As I have stated earlier, the decree passed in suit for ejectment, i.e.. suit No. 1210 of 1950 by the trial Court was confirmed by the District Court, and the learned District judge reversed the decree passed by the trial Court in suit No. 1425 of 1950. In the view of the learned District Judge the causes of action in the two suits were different.
The learned Judge pointed out that in order to sustain the claim in suit No. 1210 of 1950 the plaintiff had to prove three facts (i) that the tenancy alleged by him had been terminated according to the law of the land, (ii) that the plaintiff himself had served notice under the Bombay Rents Hotel and Lodging House Rates Control Act, 57 of 1947 calling upon the defendant to pay the arrears of rent and (iii) that one month had expired from the date of service of such notice; and it is only when these three facts were proved that a cause of action would he deemed to arise in favour of the plaintiff for a suit for possession.
But said the learned Judge in the other suit, i.e. suit No. 1425 of 1930, which was a suit for recovery of arrears of rent, the plaintiff was required only to prove that the rent had fallen due on a particular date, and that the rent ia arrears had not been paid. On the view taken by him the learned District Judge set aside the decree passed in suit No. 1425 of 1950, and decreed suit No. 1210 of 1950,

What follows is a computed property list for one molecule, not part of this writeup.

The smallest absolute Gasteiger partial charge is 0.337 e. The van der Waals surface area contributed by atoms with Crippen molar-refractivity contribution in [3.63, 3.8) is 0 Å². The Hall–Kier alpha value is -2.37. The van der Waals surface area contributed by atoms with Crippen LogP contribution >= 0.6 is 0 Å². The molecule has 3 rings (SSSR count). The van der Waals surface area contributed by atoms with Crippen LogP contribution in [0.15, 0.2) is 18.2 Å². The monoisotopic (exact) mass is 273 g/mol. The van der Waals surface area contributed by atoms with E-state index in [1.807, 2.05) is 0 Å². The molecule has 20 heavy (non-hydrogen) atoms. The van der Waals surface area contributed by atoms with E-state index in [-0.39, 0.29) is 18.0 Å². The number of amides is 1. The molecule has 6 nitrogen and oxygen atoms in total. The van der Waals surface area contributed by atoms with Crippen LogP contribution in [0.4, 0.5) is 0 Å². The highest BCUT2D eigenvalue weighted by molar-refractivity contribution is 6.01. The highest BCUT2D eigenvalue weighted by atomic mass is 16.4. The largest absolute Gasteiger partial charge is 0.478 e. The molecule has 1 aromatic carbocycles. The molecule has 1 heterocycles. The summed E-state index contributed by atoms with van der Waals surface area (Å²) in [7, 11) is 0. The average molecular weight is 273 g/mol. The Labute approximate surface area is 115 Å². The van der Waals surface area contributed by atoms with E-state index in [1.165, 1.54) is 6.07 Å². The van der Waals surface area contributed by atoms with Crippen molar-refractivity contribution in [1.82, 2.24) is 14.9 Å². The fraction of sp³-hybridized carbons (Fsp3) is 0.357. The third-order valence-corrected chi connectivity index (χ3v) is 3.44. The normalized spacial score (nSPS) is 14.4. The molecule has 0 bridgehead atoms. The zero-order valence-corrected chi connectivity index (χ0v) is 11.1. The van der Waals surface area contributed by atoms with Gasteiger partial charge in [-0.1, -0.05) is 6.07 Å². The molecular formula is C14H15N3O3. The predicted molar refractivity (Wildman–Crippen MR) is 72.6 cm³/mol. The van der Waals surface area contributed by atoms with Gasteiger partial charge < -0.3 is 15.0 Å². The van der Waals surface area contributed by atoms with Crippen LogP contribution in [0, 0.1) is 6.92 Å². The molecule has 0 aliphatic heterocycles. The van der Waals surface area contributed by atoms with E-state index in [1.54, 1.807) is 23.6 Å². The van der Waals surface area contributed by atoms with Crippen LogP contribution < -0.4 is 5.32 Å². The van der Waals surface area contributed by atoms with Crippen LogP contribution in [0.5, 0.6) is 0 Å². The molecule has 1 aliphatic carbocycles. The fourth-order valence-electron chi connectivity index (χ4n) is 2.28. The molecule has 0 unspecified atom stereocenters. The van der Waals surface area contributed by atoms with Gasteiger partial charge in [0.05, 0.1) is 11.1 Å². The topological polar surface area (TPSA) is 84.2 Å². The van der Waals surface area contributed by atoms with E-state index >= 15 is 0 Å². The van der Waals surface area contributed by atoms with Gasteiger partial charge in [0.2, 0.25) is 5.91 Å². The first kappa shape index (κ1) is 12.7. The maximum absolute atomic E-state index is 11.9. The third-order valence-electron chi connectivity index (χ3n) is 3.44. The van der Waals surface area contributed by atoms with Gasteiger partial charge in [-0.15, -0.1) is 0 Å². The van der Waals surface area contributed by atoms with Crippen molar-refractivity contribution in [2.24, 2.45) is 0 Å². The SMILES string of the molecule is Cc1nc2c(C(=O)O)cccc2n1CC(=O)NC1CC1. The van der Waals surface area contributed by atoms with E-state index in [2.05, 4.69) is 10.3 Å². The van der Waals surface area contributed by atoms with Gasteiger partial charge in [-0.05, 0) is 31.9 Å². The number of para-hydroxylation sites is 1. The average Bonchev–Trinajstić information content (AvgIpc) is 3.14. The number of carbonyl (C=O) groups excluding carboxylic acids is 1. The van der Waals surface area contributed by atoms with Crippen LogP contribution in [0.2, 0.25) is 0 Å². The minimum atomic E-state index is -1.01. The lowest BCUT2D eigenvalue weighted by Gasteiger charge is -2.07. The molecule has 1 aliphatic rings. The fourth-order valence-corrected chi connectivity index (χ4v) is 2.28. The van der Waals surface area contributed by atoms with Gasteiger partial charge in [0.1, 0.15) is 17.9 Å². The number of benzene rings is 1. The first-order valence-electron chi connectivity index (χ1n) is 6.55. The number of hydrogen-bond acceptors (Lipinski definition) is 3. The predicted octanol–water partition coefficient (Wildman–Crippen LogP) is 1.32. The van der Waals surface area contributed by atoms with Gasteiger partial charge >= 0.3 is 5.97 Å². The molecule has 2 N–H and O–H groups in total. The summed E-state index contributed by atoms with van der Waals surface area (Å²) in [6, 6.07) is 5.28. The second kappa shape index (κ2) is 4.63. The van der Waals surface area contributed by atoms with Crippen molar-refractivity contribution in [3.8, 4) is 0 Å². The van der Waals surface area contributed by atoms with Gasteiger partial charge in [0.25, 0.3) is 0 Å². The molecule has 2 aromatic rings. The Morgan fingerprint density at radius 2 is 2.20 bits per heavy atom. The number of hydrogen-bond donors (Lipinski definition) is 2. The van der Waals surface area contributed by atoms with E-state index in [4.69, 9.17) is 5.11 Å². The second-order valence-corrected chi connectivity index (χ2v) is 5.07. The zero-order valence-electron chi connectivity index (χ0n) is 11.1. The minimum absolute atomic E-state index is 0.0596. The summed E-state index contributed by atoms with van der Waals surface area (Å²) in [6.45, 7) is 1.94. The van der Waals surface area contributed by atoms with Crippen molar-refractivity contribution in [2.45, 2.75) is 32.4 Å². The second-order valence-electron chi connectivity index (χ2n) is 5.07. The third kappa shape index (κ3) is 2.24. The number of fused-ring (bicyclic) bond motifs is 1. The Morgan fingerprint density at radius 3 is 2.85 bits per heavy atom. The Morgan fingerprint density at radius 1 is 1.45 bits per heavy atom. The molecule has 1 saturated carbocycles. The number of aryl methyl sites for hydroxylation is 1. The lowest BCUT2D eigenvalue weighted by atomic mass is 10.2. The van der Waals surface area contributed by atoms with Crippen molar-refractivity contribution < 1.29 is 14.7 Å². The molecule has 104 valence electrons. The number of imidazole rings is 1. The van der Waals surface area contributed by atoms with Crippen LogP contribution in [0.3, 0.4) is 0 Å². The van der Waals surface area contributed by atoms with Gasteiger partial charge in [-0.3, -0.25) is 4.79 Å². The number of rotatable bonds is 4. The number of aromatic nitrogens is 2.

4. in these two revision applications Mr. Thakkar on behalf of the petitioner has sought to raise a large number of contentions some of which were not raised even in the courts below. Mr. Thakkar has contended that the plaintiff had no right to file a suit unless he proved the will dated 26-10-1949 and further proved that the executor appointed under the will of Bai Mani had assented to the legacy in favour of the plaintiff. As I have pointed out earlier it was common ground between the parties that the plaintiff was a legatee under the will of Bai Mani and the defendant Bai Dahi waived proof of the will. It is not now open to the defendant to raise in revision applications a contention which does not appear to have been raised in the Courts below. It is true that under the will of a Hindu, the property on the death of the testator vests in the executor, and so long as the executor has not assented to a legacy in favour of the legatee the property continues to be vested in him and the right to sue would also continue to be vested in. the executor.